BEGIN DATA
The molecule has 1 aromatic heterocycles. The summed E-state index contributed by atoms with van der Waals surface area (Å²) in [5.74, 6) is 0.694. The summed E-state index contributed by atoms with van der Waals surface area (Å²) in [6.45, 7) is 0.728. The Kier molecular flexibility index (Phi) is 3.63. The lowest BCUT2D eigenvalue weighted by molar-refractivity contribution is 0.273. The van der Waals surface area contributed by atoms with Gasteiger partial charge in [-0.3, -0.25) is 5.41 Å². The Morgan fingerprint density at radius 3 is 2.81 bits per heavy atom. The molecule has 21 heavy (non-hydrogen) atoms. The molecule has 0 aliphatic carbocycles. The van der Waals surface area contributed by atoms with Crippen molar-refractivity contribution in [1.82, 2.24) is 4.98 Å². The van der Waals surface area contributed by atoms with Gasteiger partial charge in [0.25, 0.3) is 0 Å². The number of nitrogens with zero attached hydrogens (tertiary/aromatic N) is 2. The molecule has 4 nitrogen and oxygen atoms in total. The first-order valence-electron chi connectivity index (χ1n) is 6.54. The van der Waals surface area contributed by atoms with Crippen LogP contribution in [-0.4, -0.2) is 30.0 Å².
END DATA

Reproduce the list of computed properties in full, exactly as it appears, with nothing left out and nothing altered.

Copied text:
The molecule has 1 aromatic heterocycles. The summed E-state index contributed by atoms with van der Waals surface area (Å²) in [5.74, 6) is 0.694. The summed E-state index contributed by atoms with van der Waals surface area (Å²) in [6.45, 7) is 0.728. The Kier molecular flexibility index (Phi) is 3.63. The lowest BCUT2D eigenvalue weighted by molar-refractivity contribution is 0.273. The van der Waals surface area contributed by atoms with Gasteiger partial charge in [-0.3, -0.25) is 5.41 Å². The Morgan fingerprint density at radius 3 is 2.81 bits per heavy atom. The molecule has 21 heavy (non-hydrogen) atoms. The molecule has 0 aliphatic carbocycles. The van der Waals surface area contributed by atoms with Crippen molar-refractivity contribution in [1.82, 2.24) is 4.98 Å². The van der Waals surface area contributed by atoms with Gasteiger partial charge in [0.25, 0.3) is 0 Å². The number of nitrogens with zero attached hydrogens (tertiary/aromatic N) is 2. The molecule has 4 nitrogen and oxygen atoms in total. The first-order valence-electron chi connectivity index (χ1n) is 6.54. The van der Waals surface area contributed by atoms with Crippen LogP contribution in [-0.4, -0.2) is 30.0 Å².